THE BATTLE FOR MOSUL: A PERSPECTIVE FROM KURDISTAN OF IRAQ


NEWS FROM THE FRONT
THE BATTLE FOR MOSUL: A PERSPECTIVE FROM KURDISTAN OF IRAQ
Correspondence by M.A. Tawfiq to Jack Harris

This report isn’t from the latest Newspaper or Television reportage, it’s from those who are there living out this life and death drama mere miles from the fighting. This is how they see it. 

It was announced by the American leaders of the operation that there will be a cease fire for two days to study the situation and to assess what had been achieved, to strengthen the fighting front and reorganize the units that are participating in the battles.

There has been good progress on the Kurdish side. The Kurdish Peshmerge has taken control of most of the villages and towns that were assigned to them for capture. The Iraqi army and Iraqi police have also made good progress, they have taken control of some of the surrounding villages.

This is the first time in the history that the Kurdish Peshmerge and Iraqi Forces have fought side by side. There is now good cooperation between them.

It was announced that the Shiia militants would not participate but it seems that some of them had disguised themselves and have mingled within Iraqi army units. Most of them are bad people and criminals, they are armed and funded by Iranians and operate under their leadership. 

Only the western side to Syria is open for ISIS to travel through and the Shiia militants claim that they will take control of that side to prevent ISIS fighters from running back into Syria. They are insisting on participation in the battle because they have been ordered to do so by the Iranians. They want to control Mosul and Talafar (a Shiia city west of Mosul). The Iranians want to connect directly with Syria because they want access the sea.

The PKK, Turkish Kurds often opposed to the Iraqi KDP Kurds allied with the USA and Coalition forces, are also used by Iranians for this purpose. The Iranians are patient and persistent in their desire to achieve their goals. They negotiated more than 30 years to achieve their nuclear program. An American journalist talked about this in detail. He mentioned that the ISIS attack on Shingal (Sinjar) and other sectors was by their (Iranian) instruction. The PKK was aware of this because it was a part of the game and it was well prepared for this aim. In contrast, the KDP was not prepared and not armed. It thought that ISIS would not attack Kurdistan because there are about two million Sunni refugees in here. ISIS claims that it is against the Shiia but it isnt. It had destroyed Sunni mosques and cities.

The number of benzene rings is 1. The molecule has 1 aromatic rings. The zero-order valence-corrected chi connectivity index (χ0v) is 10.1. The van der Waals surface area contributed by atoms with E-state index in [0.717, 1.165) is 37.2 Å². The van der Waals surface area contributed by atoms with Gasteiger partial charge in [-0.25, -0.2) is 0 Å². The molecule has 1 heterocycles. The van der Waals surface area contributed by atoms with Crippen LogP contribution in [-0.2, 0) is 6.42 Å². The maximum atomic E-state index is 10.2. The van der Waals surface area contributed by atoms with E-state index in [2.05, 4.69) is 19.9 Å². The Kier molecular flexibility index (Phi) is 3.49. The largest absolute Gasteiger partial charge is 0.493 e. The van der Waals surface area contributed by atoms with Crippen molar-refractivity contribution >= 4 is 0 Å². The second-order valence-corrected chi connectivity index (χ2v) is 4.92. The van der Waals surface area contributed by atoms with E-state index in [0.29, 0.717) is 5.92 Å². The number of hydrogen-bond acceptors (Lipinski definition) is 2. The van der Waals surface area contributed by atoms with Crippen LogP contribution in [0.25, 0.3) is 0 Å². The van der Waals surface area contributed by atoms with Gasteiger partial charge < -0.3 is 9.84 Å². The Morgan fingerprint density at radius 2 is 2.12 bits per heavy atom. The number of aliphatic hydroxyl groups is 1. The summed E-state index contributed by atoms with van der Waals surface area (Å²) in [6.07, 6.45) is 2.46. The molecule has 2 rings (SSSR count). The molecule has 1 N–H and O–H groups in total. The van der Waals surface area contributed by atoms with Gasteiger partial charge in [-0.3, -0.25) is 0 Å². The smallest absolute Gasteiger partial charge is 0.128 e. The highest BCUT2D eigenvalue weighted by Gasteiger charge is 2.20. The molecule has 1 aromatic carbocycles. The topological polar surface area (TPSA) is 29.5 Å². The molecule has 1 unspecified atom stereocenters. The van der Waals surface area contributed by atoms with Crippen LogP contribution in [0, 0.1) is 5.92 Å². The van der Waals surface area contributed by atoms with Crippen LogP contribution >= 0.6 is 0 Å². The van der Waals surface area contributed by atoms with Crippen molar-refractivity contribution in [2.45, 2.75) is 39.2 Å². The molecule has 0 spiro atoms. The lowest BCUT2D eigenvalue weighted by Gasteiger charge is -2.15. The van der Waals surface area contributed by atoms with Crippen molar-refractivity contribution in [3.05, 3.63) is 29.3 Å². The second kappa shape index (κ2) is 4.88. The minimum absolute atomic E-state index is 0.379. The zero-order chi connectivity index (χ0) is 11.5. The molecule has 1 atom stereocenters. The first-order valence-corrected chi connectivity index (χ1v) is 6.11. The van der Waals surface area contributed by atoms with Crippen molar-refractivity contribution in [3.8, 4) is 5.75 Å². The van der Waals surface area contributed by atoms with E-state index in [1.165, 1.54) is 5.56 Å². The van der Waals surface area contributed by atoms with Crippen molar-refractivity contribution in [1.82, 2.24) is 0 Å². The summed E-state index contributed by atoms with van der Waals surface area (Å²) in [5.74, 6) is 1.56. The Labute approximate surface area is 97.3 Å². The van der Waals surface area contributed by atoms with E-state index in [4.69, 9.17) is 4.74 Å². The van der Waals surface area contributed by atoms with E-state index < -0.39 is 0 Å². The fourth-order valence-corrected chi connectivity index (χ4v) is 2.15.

JACK’S FOOTNOTE: Things can become very confusing very quickly to Western readers unfamiliar with the region. In Iraq, ISIS, appears to be very anti-Shiite. This is because much of ISIS in Iraq is SADDAM’S old Baathist army, mostly Sunnis with a Sunni agenda. They were the insurgents in Iraq long before ISIS came rushing on the scene. Paradoxically, much of their funding, weaponry and outside reinforcements came from Iran, their natural enemy. It’s very common over here for enemies to ally themselves for their own advantage. My feeling all along has been that Saddam’s old army would use ISIS and Iran or just about anyone else until they gained control of the Sunni triangle to establish an independent Sunni State. Once they achieved this my expectation would be that they would shed themselves of ISIS and the Iranians

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